Describe a few of the greatest challenges since March 1.

One challenge has been keeping up with all of the updates in testing guidelines either from the CDC or our local Massachusetts Department of Public Health. Guidelines and recommendations seem to change on a weekly basis. This required frequent updates to our own internal testing guidelines and keeping our faculty, as best I could, up to speed on all these updates.

An initial challenge that was quickly overcome was helping to allay fears of COVID transmission with our team. Our registration staff and medical assistant staff were obviously worried about interacting with COVID patients. They are on the front lines on a daily basis interacting with patients. But I found that working together with them and educating them on appropriate PPE, their confidence improved. In fact, our medical assistant team has taken the lead on the appropriate use of PPE and have been well equipped to educate new members of the team on how to don and doff the PPE.

Please share a patient story or two (or more) that stick out in your time in the ILI Clinics.

There have been a couple of patients that have stood out.

The homeless population in Boston has been hit particularly hard by the COVID epidemic. We would see a number of homeless patients come in for assessment and testing. With the fear of transmission and shelters, it has been difficult for patients with symptoms concerning for COVID or being COVID positive themselves to get adequate shelter. So if a homeless patient would come in and be tested, their ultimate disposition was unknown. This can be really scary as they may have nowhere to go. I recall when one patient come in. He was a 30-year-old homeless gentleman who developed cough and fever and had nowhere to go. We assessed him and felt that he was clinically stable to be discharged ‘home’ after testing, but he had nowhere to go until his results were back. Now our testing clinic is not set up for people to hang around too long, but we are able to keep him in our clinic for a few hours until his results came back and he could ultimately go back to his previous shelter with a negative test. This took a considerable amount of coordination from a very caring Boston for the healthcare homeless triage nurse.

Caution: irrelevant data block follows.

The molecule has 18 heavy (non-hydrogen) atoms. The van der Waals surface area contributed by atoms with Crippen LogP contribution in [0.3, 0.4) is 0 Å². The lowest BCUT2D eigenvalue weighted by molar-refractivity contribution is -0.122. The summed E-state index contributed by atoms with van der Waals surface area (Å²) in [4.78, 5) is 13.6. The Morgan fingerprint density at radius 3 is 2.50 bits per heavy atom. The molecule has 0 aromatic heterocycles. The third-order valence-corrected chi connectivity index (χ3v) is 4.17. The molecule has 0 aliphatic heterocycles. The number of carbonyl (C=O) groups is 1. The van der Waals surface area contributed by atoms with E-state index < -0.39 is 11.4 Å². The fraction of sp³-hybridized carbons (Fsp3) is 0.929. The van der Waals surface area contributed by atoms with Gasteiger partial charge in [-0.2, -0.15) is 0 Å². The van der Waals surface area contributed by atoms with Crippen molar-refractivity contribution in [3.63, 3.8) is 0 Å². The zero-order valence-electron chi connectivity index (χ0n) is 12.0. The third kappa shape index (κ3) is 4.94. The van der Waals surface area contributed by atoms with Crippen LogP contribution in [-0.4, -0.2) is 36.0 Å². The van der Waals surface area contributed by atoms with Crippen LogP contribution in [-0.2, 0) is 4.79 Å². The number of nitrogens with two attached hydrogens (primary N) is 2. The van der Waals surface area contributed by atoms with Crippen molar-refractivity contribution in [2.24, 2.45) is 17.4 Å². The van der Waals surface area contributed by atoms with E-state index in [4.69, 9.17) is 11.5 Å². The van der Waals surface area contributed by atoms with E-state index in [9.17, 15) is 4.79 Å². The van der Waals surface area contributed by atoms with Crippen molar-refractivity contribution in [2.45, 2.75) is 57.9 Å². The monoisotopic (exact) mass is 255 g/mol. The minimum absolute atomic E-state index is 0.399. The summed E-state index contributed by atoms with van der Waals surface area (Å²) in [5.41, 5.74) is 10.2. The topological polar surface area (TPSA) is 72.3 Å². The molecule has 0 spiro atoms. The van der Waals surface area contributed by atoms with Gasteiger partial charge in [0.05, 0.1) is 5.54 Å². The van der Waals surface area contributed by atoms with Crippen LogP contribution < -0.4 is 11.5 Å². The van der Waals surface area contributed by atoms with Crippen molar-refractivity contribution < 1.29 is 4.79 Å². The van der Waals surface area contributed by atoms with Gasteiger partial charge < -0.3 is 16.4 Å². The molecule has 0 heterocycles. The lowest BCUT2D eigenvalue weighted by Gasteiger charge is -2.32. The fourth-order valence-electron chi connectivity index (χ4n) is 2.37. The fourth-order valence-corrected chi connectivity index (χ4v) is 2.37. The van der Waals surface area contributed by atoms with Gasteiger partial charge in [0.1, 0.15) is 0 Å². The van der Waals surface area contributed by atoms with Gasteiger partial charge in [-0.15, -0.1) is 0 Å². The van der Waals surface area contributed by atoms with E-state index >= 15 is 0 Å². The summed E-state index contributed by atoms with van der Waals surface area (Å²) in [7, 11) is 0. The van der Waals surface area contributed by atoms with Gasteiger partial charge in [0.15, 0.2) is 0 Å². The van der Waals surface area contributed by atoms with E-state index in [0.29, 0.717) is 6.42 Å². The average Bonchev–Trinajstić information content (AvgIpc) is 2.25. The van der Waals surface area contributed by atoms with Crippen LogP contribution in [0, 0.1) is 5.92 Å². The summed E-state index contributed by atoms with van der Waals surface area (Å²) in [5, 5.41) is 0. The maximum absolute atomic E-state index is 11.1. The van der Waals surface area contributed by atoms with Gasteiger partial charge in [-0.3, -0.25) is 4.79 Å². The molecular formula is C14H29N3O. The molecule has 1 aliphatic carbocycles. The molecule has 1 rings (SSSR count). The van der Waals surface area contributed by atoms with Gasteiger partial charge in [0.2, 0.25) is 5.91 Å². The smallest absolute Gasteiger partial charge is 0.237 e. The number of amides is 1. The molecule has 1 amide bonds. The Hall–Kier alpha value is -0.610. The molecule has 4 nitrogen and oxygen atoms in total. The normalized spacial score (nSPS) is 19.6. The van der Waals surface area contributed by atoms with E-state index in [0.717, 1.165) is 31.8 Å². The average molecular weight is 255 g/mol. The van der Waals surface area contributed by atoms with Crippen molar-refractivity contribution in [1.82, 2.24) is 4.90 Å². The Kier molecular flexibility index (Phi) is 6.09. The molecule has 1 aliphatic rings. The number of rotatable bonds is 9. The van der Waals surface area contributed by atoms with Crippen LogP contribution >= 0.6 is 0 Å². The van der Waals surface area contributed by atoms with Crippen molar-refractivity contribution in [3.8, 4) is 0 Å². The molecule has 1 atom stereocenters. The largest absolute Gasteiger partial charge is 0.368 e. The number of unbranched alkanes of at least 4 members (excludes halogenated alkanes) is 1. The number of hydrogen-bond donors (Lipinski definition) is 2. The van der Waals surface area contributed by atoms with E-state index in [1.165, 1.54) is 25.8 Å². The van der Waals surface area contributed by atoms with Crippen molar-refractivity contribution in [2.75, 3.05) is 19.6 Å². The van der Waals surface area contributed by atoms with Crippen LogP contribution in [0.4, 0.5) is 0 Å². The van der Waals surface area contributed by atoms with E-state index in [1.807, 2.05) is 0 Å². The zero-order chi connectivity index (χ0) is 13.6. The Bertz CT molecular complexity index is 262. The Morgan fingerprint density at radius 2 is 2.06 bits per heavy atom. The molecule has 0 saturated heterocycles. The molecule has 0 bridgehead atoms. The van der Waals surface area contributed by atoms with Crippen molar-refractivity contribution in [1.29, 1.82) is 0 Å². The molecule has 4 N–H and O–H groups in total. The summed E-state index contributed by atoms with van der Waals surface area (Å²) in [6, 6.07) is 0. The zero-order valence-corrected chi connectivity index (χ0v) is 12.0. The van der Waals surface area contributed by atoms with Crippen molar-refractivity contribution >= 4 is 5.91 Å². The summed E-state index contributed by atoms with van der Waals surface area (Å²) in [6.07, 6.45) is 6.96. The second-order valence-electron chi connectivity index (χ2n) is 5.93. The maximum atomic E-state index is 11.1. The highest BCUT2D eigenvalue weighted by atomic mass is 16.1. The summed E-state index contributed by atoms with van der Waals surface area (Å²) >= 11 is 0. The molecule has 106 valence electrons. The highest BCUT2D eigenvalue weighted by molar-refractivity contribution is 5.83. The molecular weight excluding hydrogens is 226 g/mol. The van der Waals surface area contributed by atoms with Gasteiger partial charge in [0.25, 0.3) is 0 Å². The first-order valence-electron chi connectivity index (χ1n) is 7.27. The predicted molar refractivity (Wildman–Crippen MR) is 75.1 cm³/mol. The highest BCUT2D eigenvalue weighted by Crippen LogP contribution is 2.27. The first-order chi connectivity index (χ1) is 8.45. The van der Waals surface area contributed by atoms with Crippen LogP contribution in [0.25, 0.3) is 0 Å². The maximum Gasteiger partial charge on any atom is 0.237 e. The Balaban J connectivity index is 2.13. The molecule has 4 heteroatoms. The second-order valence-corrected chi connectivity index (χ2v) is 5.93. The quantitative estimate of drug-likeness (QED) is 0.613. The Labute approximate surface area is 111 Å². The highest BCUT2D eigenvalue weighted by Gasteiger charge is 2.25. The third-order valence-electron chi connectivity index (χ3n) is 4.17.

I recall another patient to provide insight to how scary COVID-19 can be. The patient was an elderly woman who walked into our clinic complaining of cough and weakness. She walked in our front door and before she even got to the registration desk, she collapsed. The team sprang into action and quickly whisked her off to the emergency room. She was ultimately diagnosed with COVID-19. She was profoundly hypoxic. It turns out she was so afraid to come into the hospital because of fears of COVID that she put off her symptoms until was almost too late.